In this context, the present work aimed to find the epidemiological profile of snakebites in Morocco by means of a retrospective study of all snakebite cases that occurred between 1992 and 2007.



The present work consists of a retrospective epidemiological study based on a sample of 1,423 cases of snakebites occurred that in Morocco from 1992 to 2007. Data were obtained from envenomation charts of the Poison Control and Pharmacovigilance Center of Morocco (Toxicovigilance System).

We employed the geographic information system ArcGIS® (ESRI, USA) to obtain the geographic distribution of snakebite frequency and lethality. Analysis was carried out using Excel® (Microsoft, USA) and the statistical software SPSS® (SPSS Inc., USA).

Descriptive statistics comprised characteristics and frequencies of the studied variables with the purpose of finding the epidemiological profile of snakebites in our series. On the other hand, analytic statistics was based on an association of tests including chi-square (χ2) for the comparison of absolute frequencies; Z-test (e) for the comparison of relative frequencies; and relative risk (RR) to measure the association between the presence or absence of a factor and the occurrence of an event.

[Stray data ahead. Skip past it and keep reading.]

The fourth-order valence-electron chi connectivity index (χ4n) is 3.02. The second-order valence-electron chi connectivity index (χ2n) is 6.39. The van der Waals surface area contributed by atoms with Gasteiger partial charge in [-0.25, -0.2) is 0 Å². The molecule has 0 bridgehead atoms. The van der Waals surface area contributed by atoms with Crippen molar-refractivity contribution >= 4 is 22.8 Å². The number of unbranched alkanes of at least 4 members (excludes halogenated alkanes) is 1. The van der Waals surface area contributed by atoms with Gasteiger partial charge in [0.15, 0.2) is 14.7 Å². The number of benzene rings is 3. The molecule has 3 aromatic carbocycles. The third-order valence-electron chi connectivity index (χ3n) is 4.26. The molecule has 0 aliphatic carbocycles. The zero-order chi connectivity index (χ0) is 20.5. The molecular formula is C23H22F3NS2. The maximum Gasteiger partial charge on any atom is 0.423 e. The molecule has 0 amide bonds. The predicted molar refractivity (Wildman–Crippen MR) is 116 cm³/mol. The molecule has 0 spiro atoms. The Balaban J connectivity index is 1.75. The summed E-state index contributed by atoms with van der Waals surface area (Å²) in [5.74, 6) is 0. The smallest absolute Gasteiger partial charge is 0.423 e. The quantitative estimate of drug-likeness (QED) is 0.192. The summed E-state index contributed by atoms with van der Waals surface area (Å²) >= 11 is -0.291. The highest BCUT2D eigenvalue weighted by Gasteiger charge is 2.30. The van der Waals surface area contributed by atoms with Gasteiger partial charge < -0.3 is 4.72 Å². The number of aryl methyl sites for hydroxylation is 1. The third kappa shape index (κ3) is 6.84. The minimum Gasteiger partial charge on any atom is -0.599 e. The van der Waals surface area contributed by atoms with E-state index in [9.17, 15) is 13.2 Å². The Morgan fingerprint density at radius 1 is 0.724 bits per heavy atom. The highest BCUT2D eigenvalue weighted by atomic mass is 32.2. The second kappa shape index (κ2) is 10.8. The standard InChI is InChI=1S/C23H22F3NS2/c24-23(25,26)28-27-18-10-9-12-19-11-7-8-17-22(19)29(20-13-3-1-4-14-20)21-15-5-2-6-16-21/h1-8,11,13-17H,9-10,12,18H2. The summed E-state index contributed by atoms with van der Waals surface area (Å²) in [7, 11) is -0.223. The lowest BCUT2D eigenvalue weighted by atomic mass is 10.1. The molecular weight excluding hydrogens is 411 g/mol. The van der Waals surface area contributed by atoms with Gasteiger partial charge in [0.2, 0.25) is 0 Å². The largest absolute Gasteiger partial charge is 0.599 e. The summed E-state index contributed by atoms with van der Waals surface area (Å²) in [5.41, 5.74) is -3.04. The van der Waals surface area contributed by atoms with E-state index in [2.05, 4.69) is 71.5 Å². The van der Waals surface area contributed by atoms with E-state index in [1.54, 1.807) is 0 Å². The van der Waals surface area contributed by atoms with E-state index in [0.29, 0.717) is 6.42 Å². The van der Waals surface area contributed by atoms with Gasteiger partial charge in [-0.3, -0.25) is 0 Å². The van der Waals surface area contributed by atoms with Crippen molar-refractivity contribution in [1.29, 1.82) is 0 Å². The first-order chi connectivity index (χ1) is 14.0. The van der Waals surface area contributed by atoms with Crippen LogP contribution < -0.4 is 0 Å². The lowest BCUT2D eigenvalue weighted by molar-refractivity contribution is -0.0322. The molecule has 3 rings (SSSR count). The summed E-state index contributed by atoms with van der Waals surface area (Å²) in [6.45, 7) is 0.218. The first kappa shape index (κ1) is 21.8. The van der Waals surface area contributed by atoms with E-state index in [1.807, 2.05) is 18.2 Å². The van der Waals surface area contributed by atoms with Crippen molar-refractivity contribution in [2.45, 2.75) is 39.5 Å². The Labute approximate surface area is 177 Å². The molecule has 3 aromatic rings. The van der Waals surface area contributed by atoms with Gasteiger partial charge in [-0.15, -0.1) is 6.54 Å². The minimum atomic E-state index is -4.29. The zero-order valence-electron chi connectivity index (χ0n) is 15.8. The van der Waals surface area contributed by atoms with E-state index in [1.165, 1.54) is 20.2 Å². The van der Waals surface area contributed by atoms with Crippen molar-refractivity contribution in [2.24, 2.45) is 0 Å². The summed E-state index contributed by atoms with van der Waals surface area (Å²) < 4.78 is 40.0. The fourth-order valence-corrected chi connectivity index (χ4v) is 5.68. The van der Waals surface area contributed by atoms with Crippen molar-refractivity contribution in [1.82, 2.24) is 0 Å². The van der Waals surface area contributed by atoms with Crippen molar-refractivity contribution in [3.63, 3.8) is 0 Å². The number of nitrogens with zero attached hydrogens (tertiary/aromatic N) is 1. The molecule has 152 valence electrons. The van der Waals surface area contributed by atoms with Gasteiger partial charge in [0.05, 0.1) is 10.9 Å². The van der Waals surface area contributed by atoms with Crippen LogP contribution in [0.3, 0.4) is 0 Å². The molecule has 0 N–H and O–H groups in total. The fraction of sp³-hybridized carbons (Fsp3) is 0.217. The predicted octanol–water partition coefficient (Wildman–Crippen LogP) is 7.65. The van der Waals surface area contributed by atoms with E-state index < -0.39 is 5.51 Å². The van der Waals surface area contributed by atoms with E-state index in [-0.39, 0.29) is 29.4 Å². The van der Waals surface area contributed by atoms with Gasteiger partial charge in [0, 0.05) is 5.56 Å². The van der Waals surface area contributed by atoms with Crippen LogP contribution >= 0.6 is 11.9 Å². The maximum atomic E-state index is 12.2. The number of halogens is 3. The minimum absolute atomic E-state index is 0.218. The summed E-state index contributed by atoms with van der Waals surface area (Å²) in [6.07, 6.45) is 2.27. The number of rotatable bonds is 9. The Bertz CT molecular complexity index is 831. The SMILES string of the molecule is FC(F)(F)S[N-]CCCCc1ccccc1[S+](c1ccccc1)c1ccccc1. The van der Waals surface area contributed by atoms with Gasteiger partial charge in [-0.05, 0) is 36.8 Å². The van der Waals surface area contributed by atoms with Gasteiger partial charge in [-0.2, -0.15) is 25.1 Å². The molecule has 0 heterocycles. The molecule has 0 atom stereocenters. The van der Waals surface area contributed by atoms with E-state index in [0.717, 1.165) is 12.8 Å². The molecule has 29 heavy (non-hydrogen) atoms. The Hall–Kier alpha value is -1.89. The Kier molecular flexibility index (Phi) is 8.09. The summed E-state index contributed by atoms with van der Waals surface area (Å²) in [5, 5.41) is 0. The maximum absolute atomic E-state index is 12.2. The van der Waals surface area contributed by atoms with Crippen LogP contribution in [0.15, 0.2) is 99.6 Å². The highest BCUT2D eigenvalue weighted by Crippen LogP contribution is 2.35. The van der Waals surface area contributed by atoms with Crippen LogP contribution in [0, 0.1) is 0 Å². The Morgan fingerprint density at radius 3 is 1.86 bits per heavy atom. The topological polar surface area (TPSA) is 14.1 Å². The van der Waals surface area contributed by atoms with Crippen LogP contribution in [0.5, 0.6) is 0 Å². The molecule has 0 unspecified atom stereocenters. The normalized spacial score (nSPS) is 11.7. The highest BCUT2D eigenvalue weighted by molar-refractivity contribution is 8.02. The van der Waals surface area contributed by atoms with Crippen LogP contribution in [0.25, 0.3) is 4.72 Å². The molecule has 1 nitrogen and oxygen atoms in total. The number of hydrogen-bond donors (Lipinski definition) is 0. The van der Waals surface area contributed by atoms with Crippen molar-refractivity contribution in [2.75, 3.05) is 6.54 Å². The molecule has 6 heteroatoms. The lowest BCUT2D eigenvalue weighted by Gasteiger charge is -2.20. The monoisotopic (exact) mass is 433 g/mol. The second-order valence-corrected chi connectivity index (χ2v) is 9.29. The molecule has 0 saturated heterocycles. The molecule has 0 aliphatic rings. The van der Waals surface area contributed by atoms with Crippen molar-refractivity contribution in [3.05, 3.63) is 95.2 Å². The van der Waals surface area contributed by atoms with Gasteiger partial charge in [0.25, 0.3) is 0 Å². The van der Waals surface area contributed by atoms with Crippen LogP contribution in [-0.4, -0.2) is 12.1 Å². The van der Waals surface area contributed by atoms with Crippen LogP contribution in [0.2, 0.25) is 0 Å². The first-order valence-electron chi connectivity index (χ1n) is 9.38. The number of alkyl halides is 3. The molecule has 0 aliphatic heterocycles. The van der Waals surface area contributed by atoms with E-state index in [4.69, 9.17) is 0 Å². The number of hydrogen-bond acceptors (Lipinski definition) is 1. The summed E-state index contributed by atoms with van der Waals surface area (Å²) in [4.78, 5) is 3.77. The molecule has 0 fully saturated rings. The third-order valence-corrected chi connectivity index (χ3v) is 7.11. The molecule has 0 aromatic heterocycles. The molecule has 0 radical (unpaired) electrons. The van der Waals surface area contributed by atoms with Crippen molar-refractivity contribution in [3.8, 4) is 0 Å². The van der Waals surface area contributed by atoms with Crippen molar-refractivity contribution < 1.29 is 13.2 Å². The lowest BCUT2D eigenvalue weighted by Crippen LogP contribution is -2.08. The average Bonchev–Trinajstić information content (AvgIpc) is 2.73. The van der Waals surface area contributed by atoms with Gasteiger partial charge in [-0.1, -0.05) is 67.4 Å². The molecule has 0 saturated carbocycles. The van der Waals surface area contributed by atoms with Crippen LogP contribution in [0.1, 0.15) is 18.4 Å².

Studied variables were patient-related (sex, age), snakebite-related (time and place of snakebites) and evolution-related (clinical grade, death). The number of valid data (active n) is mentioned for each variable in the Results section.

The clinical gradation of snakebites and envenomations is crucial for evaluating and managing the condition of each victim (15). According to the patient condition at the time of admission, it was classified as follows (16):

  • Grade 0: bite without envenomation (absence of edema or local reaction).
  • Grade 1: minor envenomation (local edema, absence of general signs).
  • Grade 2: moderate envenomation (regional edema in the affected limb and/or moderate general symptoms: moderate hypotension, malaise, vomiting, abdominal pain and diarrhea).
  • Grade 3: severe envenomation (extensive edema reaching the torso and/or severe general symptoms: prolonged hypotension, shock, anaphylactoid reaction and visceral trouble).
  • Grade 4: extremely severe envenomation (apparent systemic involvement with blood-tinged secretions, renal failure, coma and death).